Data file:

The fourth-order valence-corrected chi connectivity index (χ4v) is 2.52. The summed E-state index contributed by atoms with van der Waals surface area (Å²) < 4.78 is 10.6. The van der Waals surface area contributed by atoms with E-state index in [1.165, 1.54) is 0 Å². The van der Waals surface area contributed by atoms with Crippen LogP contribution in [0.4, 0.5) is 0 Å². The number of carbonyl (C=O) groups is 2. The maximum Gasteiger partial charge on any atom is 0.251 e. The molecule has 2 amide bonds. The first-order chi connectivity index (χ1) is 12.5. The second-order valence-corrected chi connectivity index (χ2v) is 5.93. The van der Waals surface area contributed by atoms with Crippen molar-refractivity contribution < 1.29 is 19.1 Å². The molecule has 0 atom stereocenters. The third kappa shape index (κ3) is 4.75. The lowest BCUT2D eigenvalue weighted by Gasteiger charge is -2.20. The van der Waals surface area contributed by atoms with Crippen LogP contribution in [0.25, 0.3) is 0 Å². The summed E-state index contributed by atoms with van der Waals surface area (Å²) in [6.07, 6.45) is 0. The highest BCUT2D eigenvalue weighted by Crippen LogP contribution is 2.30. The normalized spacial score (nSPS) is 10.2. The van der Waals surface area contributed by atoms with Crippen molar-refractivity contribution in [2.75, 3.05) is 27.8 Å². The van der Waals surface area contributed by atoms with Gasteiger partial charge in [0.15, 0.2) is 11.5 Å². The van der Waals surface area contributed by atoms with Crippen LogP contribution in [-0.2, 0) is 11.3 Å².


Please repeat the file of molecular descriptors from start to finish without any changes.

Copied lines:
The fourth-order valence-corrected chi connectivity index (χ4v) is 2.52. The summed E-state index contributed by atoms with van der Waals surface area (Å²) < 4.78 is 10.6. The van der Waals surface area contributed by atoms with E-state index in [1.165, 1.54) is 0 Å². The van der Waals surface area contributed by atoms with Crippen LogP contribution in [0.4, 0.5) is 0 Å². The number of carbonyl (C=O) groups is 2. The maximum Gasteiger partial charge on any atom is 0.251 e. The molecule has 2 amide bonds. The first-order chi connectivity index (χ1) is 12.5. The second-order valence-corrected chi connectivity index (χ2v) is 5.93. The van der Waals surface area contributed by atoms with Crippen molar-refractivity contribution < 1.29 is 19.1 Å². The molecule has 0 atom stereocenters. The third kappa shape index (κ3) is 4.75. The lowest BCUT2D eigenvalue weighted by Gasteiger charge is -2.20. The van der Waals surface area contributed by atoms with Crippen LogP contribution in [0.25, 0.3) is 0 Å². The summed E-state index contributed by atoms with van der Waals surface area (Å²) in [6.07, 6.45) is 0. The highest BCUT2D eigenvalue weighted by Crippen LogP contribution is 2.30. The normalized spacial score (nSPS) is 10.2. The van der Waals surface area contributed by atoms with Crippen molar-refractivity contribution in [2.75, 3.05) is 27.8 Å². The van der Waals surface area contributed by atoms with Gasteiger partial charge in [0.15, 0.2) is 11.5 Å². The van der Waals surface area contributed by atoms with Crippen LogP contribution in [-0.2, 0) is 11.3 Å².